My life has changed quite a bit now.  I have more reasons to be living than at any time in my life.  My beautiful wife and daughter.  My friends, including all of you here who know personally why we think of suicide.  Even with all of that, my heart still pulls toward that feeling.

About ten years ago, I used to scramble alone to the top of mountains and, if there was a cliff, I would stand on the edge and think how little I had to live for.  I wondered who would really care if I fell here.  Sometimes I would climb down cliff faces to ledges.  I told myself that if I fell then I was just meant to.

So I scrambled to the top of Mt. Higgins.  It was known for having a high precipice at the summit.  When I got to the top, I was alone.  So I stood at the edge of the precipice and did the thing I always do.  Wonder if I mattered.  I think that was the closest I ever came to just choosing to fall.  I heard some low yelping behind me.  It was a dog.  My dog Scout.  It may sound weird but I think he sensed what was going on.  I had forgotten he was even there.  But I didn’t have the heart to leave him alone.  So we hiked back down together. 

Before we left, I took a picture of old Scout, at the edge of the precipice.  Ironically it’s one of my mothers favorite pictures.  She blew it up and put it prominently on the mantle of her fireplace.  Scout has long since passed away.  But every holiday, when I come home I look right at it.  It reminds me that no matter what there is always someone who loves me and will miss me if I leave.  It’s something all of us should remember.

Happy Thanksgiving!


I Came Forward…On Oprah.


She turned to the teleprompter, looked out into the sea of men in the audience.  Each of us held a large childhood picture in our arms.  “It’s hard to see all of your pictures,” she told us as she wiped the tears from her eyes.

Then taping began…

For the next three hours I grieved amongst a group of 200 men who were all survivors of child abuse.  Some at the hands of strangers, most by adults we knew and trusted.  Most of the men here today, and Oprah, were abused by more than one adult.  Some were abused by other children, and some went on to be abused into adulthood.

Many of our abusers lived complete lives, free from incarceration.  Free from having to answer for their horrific acts.   They live in your communities.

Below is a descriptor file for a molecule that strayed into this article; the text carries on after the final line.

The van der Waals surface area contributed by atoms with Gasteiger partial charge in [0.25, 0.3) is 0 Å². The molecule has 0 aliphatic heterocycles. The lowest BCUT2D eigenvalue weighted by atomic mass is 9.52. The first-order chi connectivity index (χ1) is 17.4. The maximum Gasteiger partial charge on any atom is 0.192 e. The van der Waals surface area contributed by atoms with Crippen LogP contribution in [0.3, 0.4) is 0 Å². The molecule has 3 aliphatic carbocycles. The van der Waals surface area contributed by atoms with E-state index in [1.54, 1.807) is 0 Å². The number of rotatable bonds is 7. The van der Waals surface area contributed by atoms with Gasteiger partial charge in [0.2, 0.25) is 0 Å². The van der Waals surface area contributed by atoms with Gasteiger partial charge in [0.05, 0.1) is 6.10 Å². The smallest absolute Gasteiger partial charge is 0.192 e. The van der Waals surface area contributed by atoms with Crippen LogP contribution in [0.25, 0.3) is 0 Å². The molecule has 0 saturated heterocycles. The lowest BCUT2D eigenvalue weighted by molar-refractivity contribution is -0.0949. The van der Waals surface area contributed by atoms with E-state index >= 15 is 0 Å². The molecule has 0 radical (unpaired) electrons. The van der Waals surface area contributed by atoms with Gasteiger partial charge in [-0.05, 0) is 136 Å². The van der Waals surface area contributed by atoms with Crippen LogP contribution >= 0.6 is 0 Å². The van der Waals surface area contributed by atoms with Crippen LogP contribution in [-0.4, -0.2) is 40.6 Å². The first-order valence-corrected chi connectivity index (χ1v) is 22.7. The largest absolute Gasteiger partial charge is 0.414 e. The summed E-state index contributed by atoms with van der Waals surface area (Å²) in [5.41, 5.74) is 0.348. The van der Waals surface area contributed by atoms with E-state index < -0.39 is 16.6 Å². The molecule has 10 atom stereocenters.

When I wasn’t crying I was trying to stay present, in this moment.  But I often did what I do whenever my trauma approaches.  I disassociate.  I felt myself watching the studio of men from a safe distance even as I was sitting in the middle of it.

Oprah began the discussion with Tyler Perry, a film producer who recently disclosed his personal history of abuse.  I could see this audience of 200 men collectively unhinge itself.  I saw men all around me crying and exhibiting incredibly pained expressions of grief.  I felt like I was at a funeral for a close friend.  I saw old men crying inconsolably, just like the little boys who died in their hearts.

There was a man sitting across from me.  His face was bunched up so tightly and he hunched over again and again sobbing.  All I wanted to do was walk across this studio and give this boy some reassurance.

I looked down at the picture sitting on my lap, then turned it face down.  It was too painful to see that boy’s false smile.  Like a pulse, the words of Tyler Perry kept slicing through my heart.  “I felt like I died as a child.”

If Oprah would have allowed us to hold up a picture of any child I wouldn’t have held up my own.  I’m still alive.  I can look into the eyes of my baby daughter.  I have a beautiful and supportive wife waiting for me at home.  No, I would have held up a picture of my best friend Eddie.  When he died, the police report indicated that he hung himself with a bed sheet.  They said he “suffered from depression” or that “drug use contributed” to his death.  The newspaper never says “he died from child abuse.”